posted on 07 February 2016
Written by John Lounsbury
Steve Keen is one of the world's foremost students of the relationships between money, credit and economic growth, an area that has been ignored in much economic theory and analysis for many decades. The fact that he was prompted to criticize so fundamentally the very system he has studied is noteworthy.
Prof. Keen summarizes our current monetary problems, which he maintains are primarily the result of excessive private sector debt. He says this in the current Forbes article:
The Private Sector Problem
The failure of the banks to produce the money needed by the economy now is because "they created too much of it in the past". Japan was the first major economy to experience this phenomenon. You might think that the rest of the world would learn from that but Steve provides the graphic proof that they simply followed suit:
Perhaps the rest of the world did not quite reached the extreme of the Japanese excess but Canada and China may yet get there. And what has been the experience of Japan? Prof. Keen:
He suggests that shifting the Japanese credit growth experience forward in time to overlap with the Great Financial Crisis may provide insight to the future the rest of the world is facing today:
The Public Sector Problem
Prof. Keen says the problems here relate to "bad metaphors" and defective "ideology". The fantasy of an ideal world with "no-government, free market idyll" inspired by "conservative politicians from Reagan and Thatcher on" has curtailed government spending so that source of needed money has also been deficient. He cites the non sequiturs that "the government is 'like a household'" and should "live within its means".
He says that this thinking is okay for a barter-based economy. But that is not what runs the world today. (See the recent series on this subject by Derryl Hermanutz: Barter Thinking in a Money Economy - Part 1, Part 2, Part 3, Part 4 , Part 5, Part 6.)
Prof. Keen decries the ignorance of the public policy initiatives (which I would suggest are encouraged by the banks for deflection of attention from themselves). These initiatives have focused on the symptom of the monetary breakdown (rising public debt) instead of addressing the disease (excessive private debt). He writes:
Prof. Keen asks "How much longer can governments (and banks) continue with failed policies?"
He responds that if current policies of increasing bank reserves and implementing negative interest rates persist, the answer is "indefinitely". And, if we are all following the Japanese monetary footpath, quoting from Steve's closing paragraph, we will repeat what he sees happening to Japan:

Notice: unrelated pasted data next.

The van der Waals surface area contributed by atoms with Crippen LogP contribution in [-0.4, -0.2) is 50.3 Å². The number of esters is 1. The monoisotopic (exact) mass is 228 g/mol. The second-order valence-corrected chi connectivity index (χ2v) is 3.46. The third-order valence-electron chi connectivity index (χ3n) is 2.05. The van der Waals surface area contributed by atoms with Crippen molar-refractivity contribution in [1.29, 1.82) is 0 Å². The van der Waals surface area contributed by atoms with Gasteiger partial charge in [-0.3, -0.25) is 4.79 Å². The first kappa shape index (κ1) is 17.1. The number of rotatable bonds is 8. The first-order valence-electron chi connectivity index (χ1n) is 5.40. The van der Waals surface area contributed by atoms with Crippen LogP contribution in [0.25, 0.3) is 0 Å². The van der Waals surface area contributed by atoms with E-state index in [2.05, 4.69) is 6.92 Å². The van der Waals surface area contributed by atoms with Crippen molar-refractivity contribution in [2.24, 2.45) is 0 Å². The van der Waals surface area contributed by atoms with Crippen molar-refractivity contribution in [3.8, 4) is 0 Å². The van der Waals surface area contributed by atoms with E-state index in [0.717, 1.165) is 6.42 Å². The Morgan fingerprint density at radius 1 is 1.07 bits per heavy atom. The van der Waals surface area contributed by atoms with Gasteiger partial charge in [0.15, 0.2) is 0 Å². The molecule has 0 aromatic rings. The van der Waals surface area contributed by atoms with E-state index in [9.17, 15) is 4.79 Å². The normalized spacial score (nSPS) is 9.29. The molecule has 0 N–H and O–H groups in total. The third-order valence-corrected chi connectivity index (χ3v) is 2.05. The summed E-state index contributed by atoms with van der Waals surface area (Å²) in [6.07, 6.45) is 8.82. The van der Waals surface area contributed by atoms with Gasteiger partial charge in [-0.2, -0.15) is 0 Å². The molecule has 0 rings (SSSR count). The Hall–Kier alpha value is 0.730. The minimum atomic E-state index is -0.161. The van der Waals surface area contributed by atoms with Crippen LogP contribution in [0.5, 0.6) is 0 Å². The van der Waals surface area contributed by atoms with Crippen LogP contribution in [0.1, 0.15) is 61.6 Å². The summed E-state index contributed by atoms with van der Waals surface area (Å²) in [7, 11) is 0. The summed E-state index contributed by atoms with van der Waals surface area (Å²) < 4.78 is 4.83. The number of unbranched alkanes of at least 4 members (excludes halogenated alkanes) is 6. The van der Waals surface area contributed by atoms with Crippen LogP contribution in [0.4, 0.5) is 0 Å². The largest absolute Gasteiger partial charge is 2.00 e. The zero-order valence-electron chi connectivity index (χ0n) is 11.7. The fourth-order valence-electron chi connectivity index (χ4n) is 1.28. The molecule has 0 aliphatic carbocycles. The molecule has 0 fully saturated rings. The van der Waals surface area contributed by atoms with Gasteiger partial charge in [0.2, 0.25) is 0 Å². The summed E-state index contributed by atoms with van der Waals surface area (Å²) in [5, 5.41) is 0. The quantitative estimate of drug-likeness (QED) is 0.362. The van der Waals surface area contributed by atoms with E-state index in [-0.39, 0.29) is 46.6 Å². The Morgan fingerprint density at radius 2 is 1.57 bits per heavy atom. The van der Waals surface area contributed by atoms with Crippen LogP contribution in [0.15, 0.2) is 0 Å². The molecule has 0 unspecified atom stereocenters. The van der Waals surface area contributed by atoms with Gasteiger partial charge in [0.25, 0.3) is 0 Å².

Reforming the Monetary System
Prof. Keen does not mention details about the structure of the monetary system except to say early in the article that the cost of running a deficit (presumably he refers to interest) is trivial compared to the size of the deficit. I would like to point out that there is any interest at all is an arbitrary condition resulting from the decision of governments to relegate the actual creation of the money to private banks. There are solutions proposed for this system by many contributors to GEI and others, often discussing the U.S. but sometimes the EU and the UK. It has been a political decision in the U.S. to abrogate the specified responsibility in the U.S. Constitution (Article 1, Section 8): "To coin money, regulate the value thereof, and of foreign coin,".
Among the areas of discussion for monetary reform are the following:
Public Banking. The U.S. federal government could create part of its debt through a public bank. Money spent for infrastructure, public goods (education, health care, basic research, defense and safety, for examples) and other government expenditures as specified could be lent into existence by public bank credit and there would be no interest cost to the government. The benefit of using a public bank would be the added flexibility of debt security transactions with the private sector which could be varied as conditions in the economy changed. Prominent among those writing on this has been Ellen Brown, President Emeritus of the Public Banking Institute. Her recent articles are listed here.
Debt-free Money: This represents a radical departure from the existing system wherein the government simply issues money as needed for government expenditures and taxes only to remove excess money from the economy to suppress inflation. Some of those who have written on variations of this concept (in alphabetical order) are (click each name for lists of recent articles) :
See also: Adair Turner: A New Debt-Free Money Advocate (GEI News)
Our Dysfunctional Monetary System (Steve Keen, Forbes 06 February 2016)
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